For the first user persona, keywords associated with luxury and high-fashion brands, specific product lines, and modern design language could be packaged into a dimension to better classify the persona. For the second user persona, keywords associated with classic brands, traditional colors, and price or discounts could be bundled into another dimension to separate this persona. Through this exercise, the marketer can then take advantage of these insights when they are ready to retarget these users across search, social or display.

An example – two users visit the “Ralph Lauren” section of a retail web site – a brand that could be considered both trendy and classic. One user enters the site using a search term for a color that is particularly on trend. The other user enters the site using a search term indicating some budget constraints. By using the search intent to segment these two consumers into the different persona buckets, the retailer can then retarget to them with the most appropriate creative and targeted language. The first user might be exposed to product ads featuring the “it” colors of the season, while the second user might see product ads that also highlight an offer for free shipping.

Best Practice: Maximize reach and optimize returns by selectively combining retargeting and negative retargeting across different channels

A common use case for Google RLSA involves increasing visibility to previous site visitors by widening the keyword list an advertiser might bid on. So for example, an advertiser who normally wouldn’t bid on a more expensive, broad term such as “NYC hotels” could decide to do so for the subset of users that had previously visited the advertiser’s web site. While this is one of the more effective ways to leverage RLSAs, it comes with a couple of drawbacks:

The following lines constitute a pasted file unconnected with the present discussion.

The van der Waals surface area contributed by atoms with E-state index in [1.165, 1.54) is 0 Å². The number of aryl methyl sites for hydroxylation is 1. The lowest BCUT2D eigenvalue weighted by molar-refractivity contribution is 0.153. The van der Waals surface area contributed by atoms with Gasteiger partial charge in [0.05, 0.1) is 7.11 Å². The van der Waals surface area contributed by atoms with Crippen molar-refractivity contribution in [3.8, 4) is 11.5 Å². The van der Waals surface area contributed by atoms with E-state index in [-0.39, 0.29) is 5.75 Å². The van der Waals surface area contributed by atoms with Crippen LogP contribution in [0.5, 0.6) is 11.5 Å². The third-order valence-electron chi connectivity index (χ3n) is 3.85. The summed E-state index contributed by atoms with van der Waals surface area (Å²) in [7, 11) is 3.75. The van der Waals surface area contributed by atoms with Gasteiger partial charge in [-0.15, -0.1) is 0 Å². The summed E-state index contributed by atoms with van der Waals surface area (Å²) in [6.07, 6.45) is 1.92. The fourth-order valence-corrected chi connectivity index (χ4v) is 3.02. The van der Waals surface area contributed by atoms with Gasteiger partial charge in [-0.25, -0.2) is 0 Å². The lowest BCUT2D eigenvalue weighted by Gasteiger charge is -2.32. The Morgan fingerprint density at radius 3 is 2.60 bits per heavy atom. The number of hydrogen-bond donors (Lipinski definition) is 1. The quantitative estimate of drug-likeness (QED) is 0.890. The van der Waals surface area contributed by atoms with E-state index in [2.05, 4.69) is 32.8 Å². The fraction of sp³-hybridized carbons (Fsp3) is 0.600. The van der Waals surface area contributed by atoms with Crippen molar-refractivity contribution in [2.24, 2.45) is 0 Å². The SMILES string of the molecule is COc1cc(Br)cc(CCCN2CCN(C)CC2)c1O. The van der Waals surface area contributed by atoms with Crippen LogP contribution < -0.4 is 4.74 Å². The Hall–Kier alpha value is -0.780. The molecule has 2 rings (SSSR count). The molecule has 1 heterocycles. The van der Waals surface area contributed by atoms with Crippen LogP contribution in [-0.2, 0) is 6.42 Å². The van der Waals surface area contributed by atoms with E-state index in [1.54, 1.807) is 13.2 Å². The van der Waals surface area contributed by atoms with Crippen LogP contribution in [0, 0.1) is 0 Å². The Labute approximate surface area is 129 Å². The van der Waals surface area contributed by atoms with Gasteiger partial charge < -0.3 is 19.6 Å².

It doesn’t drive a whole lot of volume. It requires that the user first visit the advertiser’s web site, and also enter a specific search term the advertiser is targeting. More clearly, this approach doesn’t reach new users. While it may be an efficient tactic, it’s not one that will drive a lot of new business growth. For large retailers, spending in broad, higher-cost keywords like “NYC hotels” is necessary to obtaining new business and maintaining brand awareness. But what if you could increase your audience reach and be more efficient at the same time? Isn’t that the best of both worlds? This is where a blend of retargeting and negative retargeting can help generate not only return business, but reach new consumers more effectively as well.

Take our example above of the travel retailer bidding on a high-cost, generic term like “NYC hotels” on Google. The advertiser needs to bid on the keyword to appeal to new customers, but would prefer to avoid incurring multiple clicks on the same high-cost ads from the same users.

Retargeting Audiences Retargeted

How is this achieved? A marketer could bid on the initial click and pay the high CPC fees. Then, once the user has clicked on the ad and visited the advertiser’s site, the marketer could immediately switch to negatively retargeting that user on Google to minimize costs. At the same time, the marketer could start retargeting to this user on the web through the display ad exchanges, and via social channels, such as Twitter and Facebook. In this way, the marketer can achieve a sizeable increase in reach and frequency, while remaining visible with the potential customer in a much more cost-efficient way than if the marketer had relied on search alone.

Best practice: Leverage search insights to cross-promote and upsell across channels